Deposing alleged paramours before filing to terminate alimony

Posted Friday, September 28th, 2012 by Gregory Forman
Filed under Alimony/Spousal Support, Divorce and Marriage, Litigation Strategy, Of Interest to Family Court Litigants, Of Interest to Family Law Attorneys, South Carolina Specific

In South Carolina even adultery that occurs during the marital dissolution litigation period is sufficient to terminate alimony.  Further adultery can be “proven” through circumstantial evidence by showing both inclination and opportunity to commit adultery.  These two facts contribute to the high utilization of private detectives in South Carolina divorce cases.

Yet even the most seemingly ironclad private investigator (PI) reports rarely lead to admissions of adultery.  Further, after any hearing on a request to terminate alimony based on alleged adultery which is primarily supported by the observations of the PI, the opposing party and the alleged paramour(s) will have access to the PI’s report.  They may then attempt to concoct explanations for their behavior that is consistent with the PI report but plausibly denies the adultery.  I call this “dancing around the holes in the PI report.”

There is a way of preventing such two-steps.  When I get a PI report, I typically notice the depositions of the alleged paramour(s) before even filing a motion to terminate alimony.  My experience is that these alleged paramours–forced to testify under the penalty of perjury and unaware of exactly what evidence my PI has uncovered–are move likely to admit the adultery than they would be if they were able to review the PI’s evidence prior to their deposition.  Further, even if such alleged paramours deny the adultery, it is much easier to catch them in outright lies if they don’t know what the PI knows.  One can use these lies at the subsequent motion to terminate alimony to bolster the adultery argument by showing the paramours have information worth hiding.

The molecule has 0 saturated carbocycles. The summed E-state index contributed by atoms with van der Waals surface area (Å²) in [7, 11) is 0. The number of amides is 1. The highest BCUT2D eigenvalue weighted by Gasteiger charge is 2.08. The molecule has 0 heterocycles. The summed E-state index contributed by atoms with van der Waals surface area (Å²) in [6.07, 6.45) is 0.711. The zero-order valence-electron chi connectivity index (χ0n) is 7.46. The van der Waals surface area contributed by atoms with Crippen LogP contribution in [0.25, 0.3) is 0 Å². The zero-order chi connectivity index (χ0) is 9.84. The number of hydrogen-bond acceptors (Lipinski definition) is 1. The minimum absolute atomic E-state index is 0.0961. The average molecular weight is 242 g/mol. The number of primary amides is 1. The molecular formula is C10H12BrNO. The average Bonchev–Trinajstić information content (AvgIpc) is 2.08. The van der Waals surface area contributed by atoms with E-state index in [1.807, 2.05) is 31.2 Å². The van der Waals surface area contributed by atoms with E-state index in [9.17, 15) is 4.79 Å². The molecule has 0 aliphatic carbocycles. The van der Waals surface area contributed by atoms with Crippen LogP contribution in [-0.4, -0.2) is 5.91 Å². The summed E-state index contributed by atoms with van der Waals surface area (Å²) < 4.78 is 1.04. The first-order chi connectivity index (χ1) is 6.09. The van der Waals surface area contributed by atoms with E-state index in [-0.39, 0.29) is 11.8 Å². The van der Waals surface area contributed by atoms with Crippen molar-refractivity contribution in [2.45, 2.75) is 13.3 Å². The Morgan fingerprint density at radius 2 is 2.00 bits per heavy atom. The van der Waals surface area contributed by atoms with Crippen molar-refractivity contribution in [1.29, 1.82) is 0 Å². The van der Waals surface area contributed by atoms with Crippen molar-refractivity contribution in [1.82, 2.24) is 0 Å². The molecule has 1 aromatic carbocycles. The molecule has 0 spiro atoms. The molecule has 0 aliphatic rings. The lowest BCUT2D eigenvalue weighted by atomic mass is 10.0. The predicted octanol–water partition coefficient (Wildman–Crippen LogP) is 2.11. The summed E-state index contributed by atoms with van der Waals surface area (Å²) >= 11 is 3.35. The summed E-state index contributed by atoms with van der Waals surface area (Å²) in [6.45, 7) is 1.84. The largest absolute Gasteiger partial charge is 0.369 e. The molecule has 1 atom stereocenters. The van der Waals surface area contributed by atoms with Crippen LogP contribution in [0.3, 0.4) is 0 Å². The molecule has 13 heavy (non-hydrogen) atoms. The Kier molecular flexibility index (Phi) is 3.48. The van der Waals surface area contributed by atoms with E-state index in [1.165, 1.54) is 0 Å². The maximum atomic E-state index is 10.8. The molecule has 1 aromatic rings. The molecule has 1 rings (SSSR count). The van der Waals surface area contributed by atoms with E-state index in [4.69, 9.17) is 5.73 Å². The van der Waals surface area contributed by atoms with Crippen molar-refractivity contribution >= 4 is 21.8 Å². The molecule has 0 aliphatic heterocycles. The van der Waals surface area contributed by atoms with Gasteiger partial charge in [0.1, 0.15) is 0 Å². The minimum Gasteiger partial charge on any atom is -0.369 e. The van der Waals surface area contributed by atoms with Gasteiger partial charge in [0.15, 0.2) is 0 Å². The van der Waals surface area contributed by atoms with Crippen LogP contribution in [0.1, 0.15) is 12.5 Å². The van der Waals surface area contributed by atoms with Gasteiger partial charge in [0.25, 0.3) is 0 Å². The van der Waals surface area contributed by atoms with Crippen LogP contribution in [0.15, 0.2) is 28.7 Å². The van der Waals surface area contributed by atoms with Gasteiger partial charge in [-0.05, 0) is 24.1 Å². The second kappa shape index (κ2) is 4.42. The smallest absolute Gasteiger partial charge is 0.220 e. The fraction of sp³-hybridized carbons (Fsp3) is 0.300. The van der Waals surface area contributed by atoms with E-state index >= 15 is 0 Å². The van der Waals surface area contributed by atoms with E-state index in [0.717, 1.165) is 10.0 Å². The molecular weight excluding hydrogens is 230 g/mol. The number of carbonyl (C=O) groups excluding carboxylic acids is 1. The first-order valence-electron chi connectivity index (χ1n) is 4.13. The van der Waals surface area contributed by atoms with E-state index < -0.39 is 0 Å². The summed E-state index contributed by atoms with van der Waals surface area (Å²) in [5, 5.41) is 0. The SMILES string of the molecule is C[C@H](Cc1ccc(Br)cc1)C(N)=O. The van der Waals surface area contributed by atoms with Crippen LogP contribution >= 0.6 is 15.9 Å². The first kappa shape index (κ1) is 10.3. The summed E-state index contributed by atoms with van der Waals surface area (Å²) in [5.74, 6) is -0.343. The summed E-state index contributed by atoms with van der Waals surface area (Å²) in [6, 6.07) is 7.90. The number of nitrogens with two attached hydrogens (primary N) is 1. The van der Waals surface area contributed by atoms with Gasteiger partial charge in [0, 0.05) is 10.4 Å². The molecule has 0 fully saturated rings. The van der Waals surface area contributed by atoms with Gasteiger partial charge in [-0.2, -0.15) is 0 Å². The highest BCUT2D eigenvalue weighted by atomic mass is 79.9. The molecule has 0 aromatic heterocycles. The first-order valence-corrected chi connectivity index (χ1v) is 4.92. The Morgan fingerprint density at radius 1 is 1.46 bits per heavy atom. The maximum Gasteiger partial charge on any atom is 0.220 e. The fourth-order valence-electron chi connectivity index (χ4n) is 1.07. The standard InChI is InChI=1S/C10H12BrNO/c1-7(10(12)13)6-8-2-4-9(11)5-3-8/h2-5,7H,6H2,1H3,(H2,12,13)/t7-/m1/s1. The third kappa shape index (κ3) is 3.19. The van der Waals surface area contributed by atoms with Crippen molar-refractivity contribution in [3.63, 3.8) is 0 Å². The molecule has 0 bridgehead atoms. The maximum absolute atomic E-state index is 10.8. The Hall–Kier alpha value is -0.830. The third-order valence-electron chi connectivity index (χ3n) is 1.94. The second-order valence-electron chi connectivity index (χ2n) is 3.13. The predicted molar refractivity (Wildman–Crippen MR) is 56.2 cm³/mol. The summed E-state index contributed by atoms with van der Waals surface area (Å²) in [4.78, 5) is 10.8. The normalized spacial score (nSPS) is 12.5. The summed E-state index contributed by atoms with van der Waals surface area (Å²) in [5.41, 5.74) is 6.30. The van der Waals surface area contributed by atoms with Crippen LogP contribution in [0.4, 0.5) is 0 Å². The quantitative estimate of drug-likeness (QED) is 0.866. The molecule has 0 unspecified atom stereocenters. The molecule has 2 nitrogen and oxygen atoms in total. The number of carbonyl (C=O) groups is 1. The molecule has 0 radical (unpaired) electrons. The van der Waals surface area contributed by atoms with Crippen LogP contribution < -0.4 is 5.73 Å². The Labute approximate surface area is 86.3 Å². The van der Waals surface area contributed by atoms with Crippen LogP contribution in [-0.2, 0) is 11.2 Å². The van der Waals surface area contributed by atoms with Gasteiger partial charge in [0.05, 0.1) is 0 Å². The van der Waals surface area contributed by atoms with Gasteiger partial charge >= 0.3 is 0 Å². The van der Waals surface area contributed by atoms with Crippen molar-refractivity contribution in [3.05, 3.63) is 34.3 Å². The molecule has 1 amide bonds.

The temptation to rush in and terminate alimony as soon as one obtains a favorable PI report is hard to resist: the alimony-paying client is hemorrhaging money and wants the alimony to end ASAP.  However the risk of losing such a motion and then being less able to impeach the alleged paramours because they know what evidence they need to “dance around” to credibly deny the adultery is too significant.  One’s first act upon receiving a favorable PI report shouldn’t be moving to terminate alimony: it should be noticing the paramour(s) deposition.

4 thoughts on Deposing alleged paramours before filing to terminate alimony

  1. Does anyone really have a problem proving adultery? I have not recommended that a client use a private investigator to prove adultery in at least ten years. My experience is that most adulterers, particularly men, are so proud of themshelves that they want to show off their paramour. While women are less inclined to “rub a spouse’s nose it it,” they tend to be honest under oath. My experience is that most people are candid with the objective answers but are much less likely to admit subjective facts.

    1. Not only do I still use private investigators but my experience is that most adulterous spouses lie about their adultery even when I have pretty solid evidence such as spending the night in a hotel with something they appear to be romantically involved with.

      I have even seen pregnant women deny their adultery.

  2. Gvl reader says:

    I just had a spouse (opposing party) admit the adultery in the final hearing, and put up no defense to it. But she didn’t care about alimony and just wanted to get out of the marriage. (Her motivation to get out of the marriage also resulted in a generous settlement for my client.)

    The judge granted the divorce on adultery in a Monday hearing. The wife married her boyfriend the following Saturday. No lie.

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